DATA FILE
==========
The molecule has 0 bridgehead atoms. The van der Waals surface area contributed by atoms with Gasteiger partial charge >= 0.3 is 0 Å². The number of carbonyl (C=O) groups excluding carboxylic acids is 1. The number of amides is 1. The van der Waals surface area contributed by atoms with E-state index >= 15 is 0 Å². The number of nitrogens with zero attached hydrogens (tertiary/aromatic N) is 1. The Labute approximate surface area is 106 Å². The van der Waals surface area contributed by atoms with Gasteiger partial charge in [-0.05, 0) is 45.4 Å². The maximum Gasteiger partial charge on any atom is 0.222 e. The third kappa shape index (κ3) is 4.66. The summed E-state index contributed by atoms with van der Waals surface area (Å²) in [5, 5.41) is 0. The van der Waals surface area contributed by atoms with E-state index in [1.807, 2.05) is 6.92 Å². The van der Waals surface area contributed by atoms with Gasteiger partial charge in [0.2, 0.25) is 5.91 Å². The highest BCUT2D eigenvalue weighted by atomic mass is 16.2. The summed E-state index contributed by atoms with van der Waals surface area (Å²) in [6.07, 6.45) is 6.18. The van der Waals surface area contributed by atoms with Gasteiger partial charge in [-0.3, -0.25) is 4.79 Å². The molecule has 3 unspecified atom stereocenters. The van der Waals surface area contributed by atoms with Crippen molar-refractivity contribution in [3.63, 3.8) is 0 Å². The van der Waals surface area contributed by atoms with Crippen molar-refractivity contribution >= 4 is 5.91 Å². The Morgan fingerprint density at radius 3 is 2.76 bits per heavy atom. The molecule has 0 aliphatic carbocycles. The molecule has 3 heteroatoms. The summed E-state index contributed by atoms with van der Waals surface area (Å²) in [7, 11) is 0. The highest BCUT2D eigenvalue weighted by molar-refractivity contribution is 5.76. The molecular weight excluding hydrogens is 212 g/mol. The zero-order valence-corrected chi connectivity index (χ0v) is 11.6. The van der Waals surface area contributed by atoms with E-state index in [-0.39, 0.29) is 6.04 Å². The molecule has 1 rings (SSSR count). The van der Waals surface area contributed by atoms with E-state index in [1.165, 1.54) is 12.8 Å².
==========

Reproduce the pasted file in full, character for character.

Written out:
The molecule has 0 bridgehead atoms. The van der Waals surface area contributed by atoms with Gasteiger partial charge >= 0.3 is 0 Å². The number of carbonyl (C=O) groups excluding carboxylic acids is 1. The number of amides is 1. The van der Waals surface area contributed by atoms with E-state index >= 15 is 0 Å². The number of nitrogens with zero attached hydrogens (tertiary/aromatic N) is 1. The Labute approximate surface area is 106 Å². The van der Waals surface area contributed by atoms with Gasteiger partial charge in [-0.05, 0) is 45.4 Å². The maximum Gasteiger partial charge on any atom is 0.222 e. The third kappa shape index (κ3) is 4.66. The summed E-state index contributed by atoms with van der Waals surface area (Å²) in [5, 5.41) is 0. The van der Waals surface area contributed by atoms with E-state index in [1.807, 2.05) is 6.92 Å². The van der Waals surface area contributed by atoms with Gasteiger partial charge in [0.2, 0.25) is 5.91 Å². The highest BCUT2D eigenvalue weighted by atomic mass is 16.2. The summed E-state index contributed by atoms with van der Waals surface area (Å²) in [6.07, 6.45) is 6.18. The van der Waals surface area contributed by atoms with Gasteiger partial charge in [-0.3, -0.25) is 4.79 Å². The molecule has 3 unspecified atom stereocenters. The van der Waals surface area contributed by atoms with Crippen molar-refractivity contribution in [3.63, 3.8) is 0 Å². The van der Waals surface area contributed by atoms with Crippen molar-refractivity contribution >= 4 is 5.91 Å². The Morgan fingerprint density at radius 3 is 2.76 bits per heavy atom. The molecule has 0 aliphatic carbocycles. The molecule has 3 heteroatoms. The summed E-state index contributed by atoms with van der Waals surface area (Å²) in [7, 11) is 0. The highest BCUT2D eigenvalue weighted by molar-refractivity contribution is 5.76. The molecular weight excluding hydrogens is 212 g/mol. The zero-order valence-corrected chi connectivity index (χ0v) is 11.6. The van der Waals surface area contributed by atoms with E-state index in [-0.39, 0.29) is 6.04 Å². The molecule has 1 rings (SSSR count). The van der Waals surface area contributed by atoms with E-state index in [1.165, 1.54) is 12.8 Å².